Monday July 31, 2006

Every Show Unique

Improvisational jazz ensemble Burnt Sugar, led by Dayton natives, to perform and conduct workshops at UD.

Expect the unexpected. 

That's the advice of Dayton native Jared Nickerson for audience members of Burnt Sugar, The Arkestra Chamber, in which he plays bass guitar. The improvisational jazz ensemble — the brainchild of writer, guitarist and producer Greg Tate, also a Dayton native — will perform at 8 p.m. Saturday, Sept. 30, in the Kennedy Union Boll Theatre on the University of Dayton campus as part of UD's 2006-2007 Arts Series.

Tickets cost $14 for the general public; $8 for UD faculty, staff and alumni; and $5 for students. Call the UD box office at 937-229-2545.

The group will be staying at UD for most of the week prior to Saturday's performance and will conduct workshops with students from the University of Dayton and Stivers School for the Arts. Students will learn about improvisational performance and have the opportunity to perform with Burnt Sugar during the UD Arts Series Launch Party at 6 p.m. Friday, Sept. 29, at ArtStreet, on the corner of Kiefaber Street and Lawnview Avenue in UD's south student neighborhood. A complete list of Burnt Sugar's activities is below.

Burnt Sugar, formed in 1999, "was conceived as a contemporary version of Miles Davis' Bitches (sic) Brew band, exploring the connective tissue binding jazz, rock, funk, 20th century composition and African music in a lyrical, seductive, exploratory, improvisational manner," according to the group's Web site.

Every show is a unique musical creation as Tate guides performances using conduction, a system developed by jazz composer Lawrence "Butch" Morris to orchestrate improvisational performances. The multicultural group of performers, consisting of anywhere from 12 to 20 players, also shifts from show to show, with instruments also varying from turntables to vocalists. Members have performed with the likes of Jeff Buckley, The The, Norah Jones, P-Funk and Sheryl Crow.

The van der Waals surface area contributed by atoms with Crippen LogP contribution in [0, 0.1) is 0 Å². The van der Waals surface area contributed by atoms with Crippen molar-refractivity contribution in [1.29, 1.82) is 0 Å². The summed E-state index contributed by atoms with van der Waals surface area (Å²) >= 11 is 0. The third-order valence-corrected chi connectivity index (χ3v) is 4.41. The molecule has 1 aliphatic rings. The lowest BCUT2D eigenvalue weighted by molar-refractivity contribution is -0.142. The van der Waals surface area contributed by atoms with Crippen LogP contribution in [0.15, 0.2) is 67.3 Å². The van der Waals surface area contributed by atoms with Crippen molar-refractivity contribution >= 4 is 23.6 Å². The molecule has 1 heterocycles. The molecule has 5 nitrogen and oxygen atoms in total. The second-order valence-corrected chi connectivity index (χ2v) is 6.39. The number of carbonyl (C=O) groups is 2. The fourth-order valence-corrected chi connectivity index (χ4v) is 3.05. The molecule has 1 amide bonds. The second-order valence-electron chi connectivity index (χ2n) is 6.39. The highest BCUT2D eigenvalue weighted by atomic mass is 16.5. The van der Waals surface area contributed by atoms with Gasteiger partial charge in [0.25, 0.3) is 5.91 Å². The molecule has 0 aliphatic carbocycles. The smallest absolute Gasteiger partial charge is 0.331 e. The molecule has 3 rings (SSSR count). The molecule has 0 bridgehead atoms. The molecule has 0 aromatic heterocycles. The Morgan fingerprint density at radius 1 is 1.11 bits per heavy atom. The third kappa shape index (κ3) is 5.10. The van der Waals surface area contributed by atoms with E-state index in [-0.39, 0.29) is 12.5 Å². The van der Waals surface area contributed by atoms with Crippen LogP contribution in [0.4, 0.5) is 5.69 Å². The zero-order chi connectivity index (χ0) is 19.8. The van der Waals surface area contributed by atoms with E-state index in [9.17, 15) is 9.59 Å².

"Burnt Sugar aptly summoned the spirits of chaos and order to sublime effect, unleashing a ferocious performance that left many listeners speechless and others cheering for more," John Murph of Jazztimes.com wrote in a concert review. Rolling Stone writer David Fricke called the group "a multiracial jam army" with sounds reminiscent of Miles Davis, King Crimson and Jimi Hendrix.

The UD performance will be the group's first in Dayton, and a homecoming of sorts for Nickerson and Tate.

Nickerson attended Resurrection and St. James Catholic elementary schools in Dayton and graduated from Chaminade High School in 1971. Tate attended McNary and Westwood elementary schools. He lived in West Dayton until his family moved to Washington, D.C., when he was 13.

"My mom worked as a reporter with the Dayton Journal Herald in the '60s and both my parents were very active in the local civil rights and black power movements," Tate said. "I lived across the street from a guy named Derrick Floyd who introduced me to Junie Morrison of the Ohio Players."